The budget announcements on housing benefit made by the Chancellor this week could push households over the edge, Shelter chief executive Campbell Robb has warned.
Responding to the Government's planned reduction in LHA rates, the CEO of the highly respected national housing charity declared: "Shelter has been calling for housing benefit reform for years, but this debate must not be muddied by the use of an extreme example from one area* in the country."
He continued: "The vast majority of housing benefit claimants are either pensioners, those with disabilities, people caring for a relative or hardworking people on low incomes, and only one in eight people who receive housing benefit is unemployed," according to the Survey of English Housing 2007/08.
Robb went on: "We are really concerned that even at current levels, nearly half of local housing allowance claimants are already making up a shortfall of almost £100 a month to meet their rent. If this support is ripped out suddenly from under their feet it will push many households over the edge, triggering a spiral of debt, eviction and homelessness.
"The underlying issue which this budget has failed to address is the critical shortage of affordable housing, which means more and more people are being housed in the private rented sector where rents are almost double those in social housing.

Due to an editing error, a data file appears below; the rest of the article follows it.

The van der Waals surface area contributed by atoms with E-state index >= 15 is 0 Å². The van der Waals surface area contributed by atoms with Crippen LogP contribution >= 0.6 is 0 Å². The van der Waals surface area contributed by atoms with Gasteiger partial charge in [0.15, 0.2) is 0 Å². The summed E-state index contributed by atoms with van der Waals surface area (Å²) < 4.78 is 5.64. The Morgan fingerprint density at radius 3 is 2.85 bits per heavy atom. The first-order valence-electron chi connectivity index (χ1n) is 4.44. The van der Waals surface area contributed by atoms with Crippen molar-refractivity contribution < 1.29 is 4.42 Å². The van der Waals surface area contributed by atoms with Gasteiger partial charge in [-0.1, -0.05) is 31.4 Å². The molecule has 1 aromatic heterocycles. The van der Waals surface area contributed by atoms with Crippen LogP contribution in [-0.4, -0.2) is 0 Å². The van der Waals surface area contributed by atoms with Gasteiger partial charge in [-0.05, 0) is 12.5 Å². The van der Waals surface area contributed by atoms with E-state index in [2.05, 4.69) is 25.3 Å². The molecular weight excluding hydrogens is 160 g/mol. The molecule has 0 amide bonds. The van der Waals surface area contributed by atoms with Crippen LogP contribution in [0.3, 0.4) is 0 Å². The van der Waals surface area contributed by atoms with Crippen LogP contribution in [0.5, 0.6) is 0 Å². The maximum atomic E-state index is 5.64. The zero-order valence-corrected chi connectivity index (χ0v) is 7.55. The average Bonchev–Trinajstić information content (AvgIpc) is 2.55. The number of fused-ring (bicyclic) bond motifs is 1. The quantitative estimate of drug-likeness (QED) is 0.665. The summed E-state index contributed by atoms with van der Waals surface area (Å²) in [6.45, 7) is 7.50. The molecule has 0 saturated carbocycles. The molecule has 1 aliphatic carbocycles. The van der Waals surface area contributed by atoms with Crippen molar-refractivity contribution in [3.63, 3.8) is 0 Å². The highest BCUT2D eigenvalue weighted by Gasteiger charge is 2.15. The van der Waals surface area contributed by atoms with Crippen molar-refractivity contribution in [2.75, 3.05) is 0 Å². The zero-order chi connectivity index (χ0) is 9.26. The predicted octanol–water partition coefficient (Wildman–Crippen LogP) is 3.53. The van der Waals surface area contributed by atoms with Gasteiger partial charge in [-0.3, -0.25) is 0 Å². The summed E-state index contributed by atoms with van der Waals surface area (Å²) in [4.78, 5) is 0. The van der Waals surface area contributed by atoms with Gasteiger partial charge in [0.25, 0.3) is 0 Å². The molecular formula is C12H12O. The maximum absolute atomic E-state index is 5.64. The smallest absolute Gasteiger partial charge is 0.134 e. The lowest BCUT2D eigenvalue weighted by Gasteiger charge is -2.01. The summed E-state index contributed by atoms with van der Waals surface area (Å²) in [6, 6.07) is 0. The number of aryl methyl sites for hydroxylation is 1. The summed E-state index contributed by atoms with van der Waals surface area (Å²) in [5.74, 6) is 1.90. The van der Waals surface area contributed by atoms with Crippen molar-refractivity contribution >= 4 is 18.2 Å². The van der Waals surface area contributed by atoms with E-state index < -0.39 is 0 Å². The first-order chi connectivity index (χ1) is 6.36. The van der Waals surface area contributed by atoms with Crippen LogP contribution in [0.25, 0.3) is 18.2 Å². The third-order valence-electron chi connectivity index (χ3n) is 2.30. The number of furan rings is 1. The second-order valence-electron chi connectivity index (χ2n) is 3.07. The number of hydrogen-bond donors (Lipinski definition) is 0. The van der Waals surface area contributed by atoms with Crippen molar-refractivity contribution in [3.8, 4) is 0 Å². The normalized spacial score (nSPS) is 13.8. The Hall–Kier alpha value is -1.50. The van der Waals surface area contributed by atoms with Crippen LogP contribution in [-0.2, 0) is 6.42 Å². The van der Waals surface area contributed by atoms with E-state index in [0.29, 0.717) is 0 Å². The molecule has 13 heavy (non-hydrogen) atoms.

"If we are to reduce the housing benefit bill in the long term, we must continue to build more affordable housing," said the Shelter chief executive.
The government's plans were also criticised by the Chartered Institute of Housing, whose CEO pointed out on BBC Radio 4 on Wednesday 23 June that only one in three of the houses currently needed were being built.
Part of the problem, say analysts, is that the combined ideologies of 'localism' and choice' mean that more and more housing schemes are being rejected by well housed people in neighbouring communities.
There is particular concern that housing benefit restrictions will hit lower income individuals and families in relatively prosperous areas. In recent years key workers have become reliant on the private rented sector when they have been priced out of mortgages.
Members of Housing Justice, the churches' national housing coalition, who were meeting in conference this week, have also expressed concern about the impact of the budget on a variety of people in housing need.
* £104,000 is the current rate for a 5 bedroom property in Central London BRMA (Broad Rental Market Area). An example of the households eligible for this amount would be a family of two adults living with an elderly relative and six children under the age of 16 (if paired with same sex over 10).
Housing Justice: http://www.housingjustice.org.uk/